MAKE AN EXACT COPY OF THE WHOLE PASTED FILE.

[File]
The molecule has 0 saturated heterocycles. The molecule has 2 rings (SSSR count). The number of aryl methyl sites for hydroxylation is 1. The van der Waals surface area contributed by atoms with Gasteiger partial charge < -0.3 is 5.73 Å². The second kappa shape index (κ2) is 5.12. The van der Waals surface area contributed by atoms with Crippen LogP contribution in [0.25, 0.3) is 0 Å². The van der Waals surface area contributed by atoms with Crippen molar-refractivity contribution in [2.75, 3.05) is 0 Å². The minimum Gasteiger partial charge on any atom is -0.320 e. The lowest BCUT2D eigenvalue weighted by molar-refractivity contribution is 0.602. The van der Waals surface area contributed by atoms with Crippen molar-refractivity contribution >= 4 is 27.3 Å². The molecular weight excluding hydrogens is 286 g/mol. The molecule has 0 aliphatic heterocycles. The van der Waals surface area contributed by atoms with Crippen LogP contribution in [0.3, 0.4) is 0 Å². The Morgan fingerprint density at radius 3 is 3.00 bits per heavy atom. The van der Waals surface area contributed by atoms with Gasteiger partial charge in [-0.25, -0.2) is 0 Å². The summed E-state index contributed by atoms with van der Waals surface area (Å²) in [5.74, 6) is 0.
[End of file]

The molecule has 0 saturated heterocycles. The molecule has 2 rings (SSSR count). The number of aryl methyl sites for hydroxylation is 1. The van der Waals surface area contributed by atoms with Gasteiger partial charge < -0.3 is 5.73 Å². The second kappa shape index (κ2) is 5.12. The van der Waals surface area contributed by atoms with Crippen LogP contribution in [0.25, 0.3) is 0 Å². The van der Waals surface area contributed by atoms with Crippen molar-refractivity contribution in [2.75, 3.05) is 0 Å². The minimum Gasteiger partial charge on any atom is -0.320 e. The lowest BCUT2D eigenvalue weighted by molar-refractivity contribution is 0.602. The van der Waals surface area contributed by atoms with Crippen molar-refractivity contribution >= 4 is 27.3 Å². The molecular weight excluding hydrogens is 286 g/mol. The molecule has 0 aliphatic heterocycles. The van der Waals surface area contributed by atoms with Crippen LogP contribution in [0.3, 0.4) is 0 Å². The Morgan fingerprint density at radius 3 is 3.00 bits per heavy atom. The van der Waals surface area contributed by atoms with Gasteiger partial charge in [-0.25, -0.2) is 0 Å². The summed E-state index contributed by atoms with van der Waals surface area (Å²) in [5.74, 6) is 0.